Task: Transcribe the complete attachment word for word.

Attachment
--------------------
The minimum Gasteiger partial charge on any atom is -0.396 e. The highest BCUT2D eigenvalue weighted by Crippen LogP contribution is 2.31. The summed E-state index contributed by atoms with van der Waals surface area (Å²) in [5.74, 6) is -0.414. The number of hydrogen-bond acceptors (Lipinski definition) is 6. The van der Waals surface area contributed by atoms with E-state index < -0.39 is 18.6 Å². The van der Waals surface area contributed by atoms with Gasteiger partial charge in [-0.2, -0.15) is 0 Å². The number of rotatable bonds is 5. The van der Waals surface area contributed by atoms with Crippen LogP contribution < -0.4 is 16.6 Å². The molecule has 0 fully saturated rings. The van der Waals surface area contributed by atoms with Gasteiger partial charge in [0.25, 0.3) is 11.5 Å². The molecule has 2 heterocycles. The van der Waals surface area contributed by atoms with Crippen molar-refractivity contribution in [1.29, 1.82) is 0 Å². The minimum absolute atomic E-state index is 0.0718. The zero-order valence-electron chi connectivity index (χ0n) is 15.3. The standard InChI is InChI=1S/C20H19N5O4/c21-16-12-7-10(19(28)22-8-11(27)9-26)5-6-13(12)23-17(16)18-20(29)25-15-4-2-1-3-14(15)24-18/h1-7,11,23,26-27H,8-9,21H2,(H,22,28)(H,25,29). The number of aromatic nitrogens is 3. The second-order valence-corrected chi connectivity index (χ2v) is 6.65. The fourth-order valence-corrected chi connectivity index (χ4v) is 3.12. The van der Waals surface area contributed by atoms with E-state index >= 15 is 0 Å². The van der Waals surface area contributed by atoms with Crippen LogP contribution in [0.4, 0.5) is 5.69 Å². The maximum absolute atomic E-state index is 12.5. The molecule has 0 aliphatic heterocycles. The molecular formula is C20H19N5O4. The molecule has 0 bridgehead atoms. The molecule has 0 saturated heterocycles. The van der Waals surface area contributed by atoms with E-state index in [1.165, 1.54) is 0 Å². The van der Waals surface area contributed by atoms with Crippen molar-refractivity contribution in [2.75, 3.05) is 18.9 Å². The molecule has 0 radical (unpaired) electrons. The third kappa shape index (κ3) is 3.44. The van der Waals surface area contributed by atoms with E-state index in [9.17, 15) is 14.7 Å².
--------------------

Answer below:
The minimum Gasteiger partial charge on any atom is -0.396 e. The highest BCUT2D eigenvalue weighted by Crippen LogP contribution is 2.31. The summed E-state index contributed by atoms with van der Waals surface area (Å²) in [5.74, 6) is -0.414. The number of hydrogen-bond acceptors (Lipinski definition) is 6. The van der Waals surface area contributed by atoms with E-state index < -0.39 is 18.6 Å². The van der Waals surface area contributed by atoms with Gasteiger partial charge in [-0.2, -0.15) is 0 Å². The number of rotatable bonds is 5. The van der Waals surface area contributed by atoms with Crippen LogP contribution < -0.4 is 16.6 Å². The molecule has 0 fully saturated rings. The van der Waals surface area contributed by atoms with Gasteiger partial charge in [0.25, 0.3) is 11.5 Å². The molecule has 2 heterocycles. The van der Waals surface area contributed by atoms with Crippen molar-refractivity contribution in [1.29, 1.82) is 0 Å². The minimum absolute atomic E-state index is 0.0718. The zero-order valence-electron chi connectivity index (χ0n) is 15.3. The standard InChI is InChI=1S/C20H19N5O4/c21-16-12-7-10(19(28)22-8-11(27)9-26)5-6-13(12)23-17(16)18-20(29)25-15-4-2-1-3-14(15)24-18/h1-7,11,23,26-27H,8-9,21H2,(H,22,28)(H,25,29). The number of aromatic nitrogens is 3. The second-order valence-corrected chi connectivity index (χ2v) is 6.65. The fourth-order valence-corrected chi connectivity index (χ4v) is 3.12. The van der Waals surface area contributed by atoms with E-state index >= 15 is 0 Å². The van der Waals surface area contributed by atoms with Crippen LogP contribution in [0.4, 0.5) is 5.69 Å². The maximum absolute atomic E-state index is 12.5. The molecule has 0 aliphatic heterocycles. The molecular formula is C20H19N5O4. The molecule has 0 bridgehead atoms. The molecule has 0 saturated heterocycles. The van der Waals surface area contributed by atoms with E-state index in [1.165, 1.54) is 0 Å². The van der Waals surface area contributed by atoms with Crippen molar-refractivity contribution in [2.75, 3.05) is 18.9 Å². The molecule has 0 radical (unpaired) electrons. The third kappa shape index (κ3) is 3.44. The van der Waals surface area contributed by atoms with E-state index in [9.17, 15) is 14.7 Å².